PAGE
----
India: Inequalities of health, Dalit Solidarity’s health advocacy strategies

The caste system is a major indicator of health outcomes and requires interventions to change these social structures.6 While caste system is no longer practised in urban areas of India, it still persists in rural India.6 The inherent caste-related inequality continues to dominate reality in Indian society despite the secular, socialistic and democratic principles enshrined in the constitution demand of equality of outcomes.6 Caste system is a social construct and there is hardly any genetic difference among castes.6 The caste system is just a social concept without any genetic concept.6 These social constructs have a stranglehold on human though, perpetuating prejudice and propagating unjust societal structures.6

The National Family Health Survey-III (2005-2006) highlights the caste differentials in relation to health status.6 The lower castes have reduced access to maternal and child healthcare, together with evident reduced levels of antenatal care, complete vaccination coverage and institutional deliveries. There is higher mortality in under-five children among the lower classes.6 The problems in accessing healthcare were higher among lower castes.6 Stunting, wasting, underweight and anaemia in children and adults are higher among the lower castes.6

Dalits continue to face social discrimination and exclusion and are targets of communal violence. It is common for upper castes to assault, rape and murder the Dalits (the untouchables).6 However, these crimes are not investigated and the upper castes are not punished by authorities, despite laws and protection provided by the India government.6

There is a connection between health and human rights. The abuse of human rights can have serious health consequences.6 However, protecting human rights will reduce vulnerability to ill-health by providing freedom from discrimination, rights to health, education and housing.6 The World Health Organisation strongly encourage for a human rights-based approach strategy to address human rights issues and overcome the persistence of discrimination.6

The Dalit Solidarity is an organisation to provide India’s Dalits with the equipments they need to improve their quality of life.1 Thousands of Dalits now have access to quality health care and hundreds of children are provided with opportunities to attend good schools, from elementary through graduate school.1 The Dalit Solidarity advocates tirelessly on behalf of India’s Dalits, to address the discrimination issue of the caste system and untouchables and standing strong for one of the world’s most oppressed populations.1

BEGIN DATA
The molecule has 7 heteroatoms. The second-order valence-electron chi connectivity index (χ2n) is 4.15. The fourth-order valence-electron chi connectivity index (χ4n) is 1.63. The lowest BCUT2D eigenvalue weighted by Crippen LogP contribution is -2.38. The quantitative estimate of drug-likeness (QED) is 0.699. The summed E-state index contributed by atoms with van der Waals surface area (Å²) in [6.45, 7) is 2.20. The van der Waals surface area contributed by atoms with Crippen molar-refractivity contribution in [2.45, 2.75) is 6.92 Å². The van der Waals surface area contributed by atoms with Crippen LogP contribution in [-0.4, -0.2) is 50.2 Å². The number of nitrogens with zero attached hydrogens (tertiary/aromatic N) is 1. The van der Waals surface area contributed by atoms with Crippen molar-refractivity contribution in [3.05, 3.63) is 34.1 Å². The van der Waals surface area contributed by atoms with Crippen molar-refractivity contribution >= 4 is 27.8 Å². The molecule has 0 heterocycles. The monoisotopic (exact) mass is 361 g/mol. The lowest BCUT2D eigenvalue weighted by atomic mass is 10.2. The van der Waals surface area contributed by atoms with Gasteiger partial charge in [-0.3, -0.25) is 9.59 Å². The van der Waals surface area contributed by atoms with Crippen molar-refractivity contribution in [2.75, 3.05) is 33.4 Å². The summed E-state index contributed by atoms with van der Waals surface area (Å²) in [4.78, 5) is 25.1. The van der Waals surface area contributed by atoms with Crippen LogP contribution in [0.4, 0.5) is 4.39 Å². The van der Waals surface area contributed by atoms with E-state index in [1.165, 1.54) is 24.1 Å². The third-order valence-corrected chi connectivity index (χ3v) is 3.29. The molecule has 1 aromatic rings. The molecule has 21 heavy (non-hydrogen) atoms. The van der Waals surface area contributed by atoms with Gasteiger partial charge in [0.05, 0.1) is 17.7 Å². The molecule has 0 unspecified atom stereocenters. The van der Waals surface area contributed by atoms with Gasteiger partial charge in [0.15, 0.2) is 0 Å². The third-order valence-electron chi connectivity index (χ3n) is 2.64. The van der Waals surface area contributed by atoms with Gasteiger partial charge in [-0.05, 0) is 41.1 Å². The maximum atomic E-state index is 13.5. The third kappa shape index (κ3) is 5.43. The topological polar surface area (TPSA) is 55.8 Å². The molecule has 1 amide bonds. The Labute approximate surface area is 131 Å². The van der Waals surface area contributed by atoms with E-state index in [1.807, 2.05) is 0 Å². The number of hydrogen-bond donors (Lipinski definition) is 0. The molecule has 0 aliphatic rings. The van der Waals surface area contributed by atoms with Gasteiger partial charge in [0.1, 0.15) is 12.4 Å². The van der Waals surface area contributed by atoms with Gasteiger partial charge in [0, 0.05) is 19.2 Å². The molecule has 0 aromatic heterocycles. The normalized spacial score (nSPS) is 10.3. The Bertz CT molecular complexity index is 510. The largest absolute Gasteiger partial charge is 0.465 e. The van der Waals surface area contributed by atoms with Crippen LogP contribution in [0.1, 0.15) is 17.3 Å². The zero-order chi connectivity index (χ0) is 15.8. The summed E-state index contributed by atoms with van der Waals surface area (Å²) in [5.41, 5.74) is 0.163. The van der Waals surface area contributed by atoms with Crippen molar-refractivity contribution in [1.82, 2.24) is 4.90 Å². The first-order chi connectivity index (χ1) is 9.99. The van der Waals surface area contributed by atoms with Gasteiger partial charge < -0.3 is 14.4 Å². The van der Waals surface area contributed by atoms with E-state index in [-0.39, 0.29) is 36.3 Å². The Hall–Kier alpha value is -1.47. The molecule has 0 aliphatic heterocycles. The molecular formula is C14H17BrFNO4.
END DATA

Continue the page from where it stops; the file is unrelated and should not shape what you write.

St. Mary’s Medical camps provide affordable and quality care directly to the rural villagers in Villupuram District.2 St. Mary is a 10 bed health centre, equipped with pharmacy and laboratory facilities.2 There is a physician, two nurses, a pharmacist and laboratory technician.2 Dalit Solidarity provides quality health care for over 1500 patients each month and also operates a First Responder Program to provide first aid in the villages.2

First Responders provide the only available emergency care in the villages.3 There is virtually no emergency transportation service in rural India.3 Patients have to travel by ox cart or be carried by family and friends to the nearest emergency centre.3 First Responders Program provides limited onsite emergency care and stabilise patients until they can be transported to a medical facility.3

Dalit Solidarity has a community health program which focuses on improving the health of rural Indian men, women and children.4 This program provides comprehensive healthcare for rural villagers in Villupuram District. Community health program provides preventative healthcare which is generally not known in rural India.4 Early detection and prevention system is a diagnostic computer software system which allows early detection of diseases among rural populations and provides patients with probable diagnosis and recommendations to physicians, necessity for laboratory testing or appropriate home treatment.4

Dalit Solidarity provides opportunities for quality education.5 The Dalit leadership academy bridge program is a boarding program which provides qualified Dalit youths with one year of intensive training in academics, communications and leadership skills to allow them to succeed secondary school.5 The scholarship program provides more than 200 students with scholarships to attend the academic institution of their choice.5 Community college program provides qualified high school graduates with training opportunities in a variety of fields such as nursing, preschool education, tailoring, computers and automotive mechanics.5

Overall, there are many social determinants contributing to the health of Indians such as cultural factors which affect socioeconomic factors. Strategies and advocacy principles are taken by organisations such as Dalit Solidarity to improve the health of Dalits and provide them equal opportunities and education to succeed in life.


  1. Dalit Solidarity (UN). What we do [Internet]. Dalit Solidarity (UN) [cited 2014 Apr 8]. Available from:
  2. Dalit Solidarity (UN). St. Mary’s Health Care Center [Internet]. Dalit Solidarity (UN) [cited 2014 Apr 8]. Available from:
  3. Dalit Solidarity (UN). First Responders Programme [Internet]. Dalit Solidarity (UN) [cited 2014 Apr 8]. Available from:
  4. Dalit Solidarity (UN). First Responders Programme [Internet]. Dalit Solidarity (UN) [cited 2014 Apr 8]. Available from:
  5. Dalit Solidarity (UN). Education [Internet]. Dalit Solidarity (UN) [cited 2014 Apr 8]. Available from:
  6. The Hindu (India). Caste and inequalities in health [Internet]. The Hindu (India); 2009 [cited 2014 Apr 8]. Available from:

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